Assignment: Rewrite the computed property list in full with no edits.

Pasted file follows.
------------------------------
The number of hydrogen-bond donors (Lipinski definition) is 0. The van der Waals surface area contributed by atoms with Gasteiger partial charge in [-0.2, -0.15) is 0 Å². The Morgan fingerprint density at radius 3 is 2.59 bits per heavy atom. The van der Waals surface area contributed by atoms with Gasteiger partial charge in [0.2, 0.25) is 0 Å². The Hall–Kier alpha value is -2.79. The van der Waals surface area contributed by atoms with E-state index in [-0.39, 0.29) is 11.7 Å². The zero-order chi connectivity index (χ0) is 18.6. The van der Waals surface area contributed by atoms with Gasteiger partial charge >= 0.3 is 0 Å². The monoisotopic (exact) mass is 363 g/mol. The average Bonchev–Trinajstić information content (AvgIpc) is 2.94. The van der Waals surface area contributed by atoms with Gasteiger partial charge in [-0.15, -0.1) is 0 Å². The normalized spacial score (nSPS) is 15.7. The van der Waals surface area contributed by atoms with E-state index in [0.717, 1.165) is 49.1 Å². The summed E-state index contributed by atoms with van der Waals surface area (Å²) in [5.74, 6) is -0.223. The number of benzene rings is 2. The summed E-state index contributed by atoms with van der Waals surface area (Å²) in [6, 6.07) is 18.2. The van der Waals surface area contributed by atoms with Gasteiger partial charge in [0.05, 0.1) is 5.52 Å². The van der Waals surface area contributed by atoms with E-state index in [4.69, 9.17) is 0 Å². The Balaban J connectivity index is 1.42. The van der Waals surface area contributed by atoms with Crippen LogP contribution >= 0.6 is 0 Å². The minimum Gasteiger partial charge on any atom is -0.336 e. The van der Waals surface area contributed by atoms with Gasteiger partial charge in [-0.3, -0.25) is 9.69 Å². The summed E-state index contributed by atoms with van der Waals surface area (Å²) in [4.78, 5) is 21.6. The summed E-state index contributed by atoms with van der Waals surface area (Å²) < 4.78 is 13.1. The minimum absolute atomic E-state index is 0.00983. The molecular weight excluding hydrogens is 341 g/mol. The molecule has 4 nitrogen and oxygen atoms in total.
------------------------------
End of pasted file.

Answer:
The number of hydrogen-bond donors (Lipinski definition) is 0. The van der Waals surface area contributed by atoms with Gasteiger partial charge in [-0.2, -0.15) is 0 Å². The Morgan fingerprint density at radius 3 is 2.59 bits per heavy atom. The van der Waals surface area contributed by atoms with Gasteiger partial charge in [0.2, 0.25) is 0 Å². The Hall–Kier alpha value is -2.79. The van der Waals surface area contributed by atoms with E-state index in [-0.39, 0.29) is 11.7 Å². The zero-order chi connectivity index (χ0) is 18.6. The van der Waals surface area contributed by atoms with Gasteiger partial charge >= 0.3 is 0 Å². The monoisotopic (exact) mass is 363 g/mol. The average Bonchev–Trinajstić information content (AvgIpc) is 2.94. The van der Waals surface area contributed by atoms with Gasteiger partial charge in [-0.15, -0.1) is 0 Å². The normalized spacial score (nSPS) is 15.7. The van der Waals surface area contributed by atoms with E-state index in [0.717, 1.165) is 49.1 Å². The summed E-state index contributed by atoms with van der Waals surface area (Å²) in [5.74, 6) is -0.223. The number of benzene rings is 2. The summed E-state index contributed by atoms with van der Waals surface area (Å²) in [6, 6.07) is 18.2. The van der Waals surface area contributed by atoms with Gasteiger partial charge in [0.05, 0.1) is 5.52 Å². The van der Waals surface area contributed by atoms with E-state index in [4.69, 9.17) is 0 Å². The Balaban J connectivity index is 1.42. The van der Waals surface area contributed by atoms with Crippen LogP contribution >= 0.6 is 0 Å². The minimum Gasteiger partial charge on any atom is -0.336 e. The van der Waals surface area contributed by atoms with Gasteiger partial charge in [-0.3, -0.25) is 9.69 Å². The summed E-state index contributed by atoms with van der Waals surface area (Å²) in [4.78, 5) is 21.6. The summed E-state index contributed by atoms with van der Waals surface area (Å²) < 4.78 is 13.1. The minimum absolute atomic E-state index is 0.00983. The molecular weight excluding hydrogens is 341 g/mol. The molecule has 4 nitrogen and oxygen atoms in total.